Credit: Paul Zwolak
Red fox navigation
The red fox (Vulpes vulpes) may use the Earth's magnetic field as a hunting aid.
The animal, common to British Columbia, leaps high into the air to strike prey from above. A team of European researchers recently noted that, in situations where prey was obscured by snow or grass cover, their test subjects were successful 74 percent of the time when attacking northward, and 60 percent when jumping southward. The foxes also jumped in other directions, but with less than 18 percent success.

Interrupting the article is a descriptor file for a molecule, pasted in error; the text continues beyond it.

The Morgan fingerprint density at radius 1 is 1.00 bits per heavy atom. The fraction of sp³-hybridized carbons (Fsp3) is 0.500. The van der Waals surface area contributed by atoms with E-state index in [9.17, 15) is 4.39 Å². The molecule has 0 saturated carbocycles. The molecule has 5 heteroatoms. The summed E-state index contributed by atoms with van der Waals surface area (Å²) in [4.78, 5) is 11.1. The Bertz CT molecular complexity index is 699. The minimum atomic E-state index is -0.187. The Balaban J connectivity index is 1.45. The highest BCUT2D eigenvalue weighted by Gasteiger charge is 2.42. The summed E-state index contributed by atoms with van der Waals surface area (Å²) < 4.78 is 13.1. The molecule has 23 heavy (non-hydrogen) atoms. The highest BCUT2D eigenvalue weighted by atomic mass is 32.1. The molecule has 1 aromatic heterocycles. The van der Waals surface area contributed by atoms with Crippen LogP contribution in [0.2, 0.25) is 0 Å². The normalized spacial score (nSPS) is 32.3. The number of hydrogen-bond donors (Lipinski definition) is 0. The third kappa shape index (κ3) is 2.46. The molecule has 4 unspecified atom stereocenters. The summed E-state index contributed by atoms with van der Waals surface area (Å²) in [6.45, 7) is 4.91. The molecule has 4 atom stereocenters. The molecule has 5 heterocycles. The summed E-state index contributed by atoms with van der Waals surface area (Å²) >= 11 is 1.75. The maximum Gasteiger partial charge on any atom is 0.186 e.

The researchers suspect the fox has a magnetic sensor in its eyes that helps it see magnetic field lines sloping into the earth. Relying on its keen ears, it likely creeps up on rustling prey until the sound source is superimposed by a spot on the retina, which aligns with the magnetic field line inclination. At a given height and slope of the head, that "sweet spot" is always the same distance from the fox, allowing it to execute a well-rehearsed jump to nab its dinner.
Read More: http://bcmag.ca/issues/3312/summer-2013